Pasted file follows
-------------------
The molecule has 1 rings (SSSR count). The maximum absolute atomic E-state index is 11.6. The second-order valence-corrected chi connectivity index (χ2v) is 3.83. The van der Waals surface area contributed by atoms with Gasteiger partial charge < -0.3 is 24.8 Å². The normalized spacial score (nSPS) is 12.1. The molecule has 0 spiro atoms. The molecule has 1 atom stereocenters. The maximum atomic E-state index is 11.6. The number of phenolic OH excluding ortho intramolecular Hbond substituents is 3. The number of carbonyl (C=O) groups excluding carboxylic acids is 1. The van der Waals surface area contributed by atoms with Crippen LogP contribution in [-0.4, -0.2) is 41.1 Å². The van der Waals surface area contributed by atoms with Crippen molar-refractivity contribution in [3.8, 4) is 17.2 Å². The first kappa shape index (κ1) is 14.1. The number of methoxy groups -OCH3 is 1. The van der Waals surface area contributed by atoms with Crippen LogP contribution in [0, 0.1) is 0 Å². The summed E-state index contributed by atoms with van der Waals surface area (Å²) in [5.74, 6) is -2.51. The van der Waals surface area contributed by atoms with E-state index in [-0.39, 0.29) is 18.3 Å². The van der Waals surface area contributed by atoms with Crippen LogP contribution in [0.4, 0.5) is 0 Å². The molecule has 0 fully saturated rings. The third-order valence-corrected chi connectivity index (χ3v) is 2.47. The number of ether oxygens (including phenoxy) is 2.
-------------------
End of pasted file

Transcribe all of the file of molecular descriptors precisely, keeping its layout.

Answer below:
The molecule has 1 rings (SSSR count). The maximum absolute atomic E-state index is 11.6. The second-order valence-corrected chi connectivity index (χ2v) is 3.83. The van der Waals surface area contributed by atoms with Gasteiger partial charge < -0.3 is 24.8 Å². The normalized spacial score (nSPS) is 12.1. The molecule has 0 spiro atoms. The molecule has 1 atom stereocenters. The maximum atomic E-state index is 11.6. The number of phenolic OH excluding ortho intramolecular Hbond substituents is 3. The number of carbonyl (C=O) groups excluding carboxylic acids is 1. The van der Waals surface area contributed by atoms with Crippen LogP contribution in [-0.4, -0.2) is 41.1 Å². The van der Waals surface area contributed by atoms with Crippen molar-refractivity contribution in [3.8, 4) is 17.2 Å². The first kappa shape index (κ1) is 14.1. The number of methoxy groups -OCH3 is 1. The van der Waals surface area contributed by atoms with Crippen LogP contribution in [0, 0.1) is 0 Å². The summed E-state index contributed by atoms with van der Waals surface area (Å²) in [5.74, 6) is -2.51. The van der Waals surface area contributed by atoms with E-state index in [-0.39, 0.29) is 18.3 Å². The van der Waals surface area contributed by atoms with Crippen LogP contribution in [0.4, 0.5) is 0 Å². The molecule has 0 fully saturated rings. The third-order valence-corrected chi connectivity index (χ3v) is 2.47. The number of ether oxygens (including phenoxy) is 2.